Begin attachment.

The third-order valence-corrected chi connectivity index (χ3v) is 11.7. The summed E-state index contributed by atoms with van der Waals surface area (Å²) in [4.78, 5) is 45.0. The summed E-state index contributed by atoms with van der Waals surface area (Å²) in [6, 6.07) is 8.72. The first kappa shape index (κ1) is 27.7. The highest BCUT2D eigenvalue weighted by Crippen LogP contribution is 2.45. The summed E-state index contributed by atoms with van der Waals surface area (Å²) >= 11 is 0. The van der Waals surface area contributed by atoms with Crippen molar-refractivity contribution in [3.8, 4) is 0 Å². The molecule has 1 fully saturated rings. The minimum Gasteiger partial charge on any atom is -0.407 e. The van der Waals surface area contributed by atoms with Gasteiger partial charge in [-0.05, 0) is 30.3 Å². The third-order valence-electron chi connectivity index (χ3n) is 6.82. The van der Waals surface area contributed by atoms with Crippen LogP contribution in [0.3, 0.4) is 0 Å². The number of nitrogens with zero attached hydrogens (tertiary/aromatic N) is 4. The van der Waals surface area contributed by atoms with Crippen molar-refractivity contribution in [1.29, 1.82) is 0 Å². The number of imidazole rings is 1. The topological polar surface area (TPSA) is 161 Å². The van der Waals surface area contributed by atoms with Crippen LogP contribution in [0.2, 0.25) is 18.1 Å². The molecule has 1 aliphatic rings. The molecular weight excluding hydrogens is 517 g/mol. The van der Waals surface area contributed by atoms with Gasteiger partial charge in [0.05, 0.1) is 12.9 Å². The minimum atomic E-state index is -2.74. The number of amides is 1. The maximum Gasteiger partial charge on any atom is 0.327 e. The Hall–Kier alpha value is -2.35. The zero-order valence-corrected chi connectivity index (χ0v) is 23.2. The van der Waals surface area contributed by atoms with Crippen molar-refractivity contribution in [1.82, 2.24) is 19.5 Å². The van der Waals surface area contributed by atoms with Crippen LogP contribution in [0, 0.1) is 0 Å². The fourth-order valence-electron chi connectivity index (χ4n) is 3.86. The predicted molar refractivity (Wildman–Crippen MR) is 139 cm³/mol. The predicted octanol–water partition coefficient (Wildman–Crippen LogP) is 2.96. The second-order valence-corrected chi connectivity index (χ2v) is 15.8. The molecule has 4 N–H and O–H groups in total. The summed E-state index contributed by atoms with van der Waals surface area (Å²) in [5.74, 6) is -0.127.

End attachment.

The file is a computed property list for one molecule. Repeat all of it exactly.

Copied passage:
The third-order valence-corrected chi connectivity index (χ3v) is 11.7. The summed E-state index contributed by atoms with van der Waals surface area (Å²) in [4.78, 5) is 45.0. The summed E-state index contributed by atoms with van der Waals surface area (Å²) in [6, 6.07) is 8.72. The first kappa shape index (κ1) is 27.7. The highest BCUT2D eigenvalue weighted by Crippen LogP contribution is 2.45. The summed E-state index contributed by atoms with van der Waals surface area (Å²) >= 11 is 0. The van der Waals surface area contributed by atoms with Crippen molar-refractivity contribution in [3.8, 4) is 0 Å². The molecule has 1 fully saturated rings. The minimum Gasteiger partial charge on any atom is -0.407 e. The van der Waals surface area contributed by atoms with Gasteiger partial charge in [-0.05, 0) is 30.3 Å². The third-order valence-electron chi connectivity index (χ3n) is 6.82. The van der Waals surface area contributed by atoms with Crippen LogP contribution in [0.3, 0.4) is 0 Å². The number of nitrogens with zero attached hydrogens (tertiary/aromatic N) is 4. The van der Waals surface area contributed by atoms with Crippen molar-refractivity contribution in [1.29, 1.82) is 0 Å². The number of imidazole rings is 1. The topological polar surface area (TPSA) is 161 Å². The van der Waals surface area contributed by atoms with Crippen LogP contribution in [0.2, 0.25) is 18.1 Å². The molecule has 1 aliphatic rings. The molecular weight excluding hydrogens is 517 g/mol. The van der Waals surface area contributed by atoms with Gasteiger partial charge in [0.05, 0.1) is 12.9 Å². The minimum atomic E-state index is -2.74. The number of amides is 1. The maximum Gasteiger partial charge on any atom is 0.327 e. The Hall–Kier alpha value is -2.35. The zero-order valence-corrected chi connectivity index (χ0v) is 23.2. The van der Waals surface area contributed by atoms with Crippen molar-refractivity contribution in [1.82, 2.24) is 19.5 Å². The van der Waals surface area contributed by atoms with Crippen LogP contribution in [0, 0.1) is 0 Å². The fourth-order valence-electron chi connectivity index (χ4n) is 3.86. The predicted molar refractivity (Wildman–Crippen MR) is 139 cm³/mol. The predicted octanol–water partition coefficient (Wildman–Crippen LogP) is 2.96. The second-order valence-corrected chi connectivity index (χ2v) is 15.8. The molecule has 4 N–H and O–H groups in total. The summed E-state index contributed by atoms with van der Waals surface area (Å²) in [5.74, 6) is -0.127.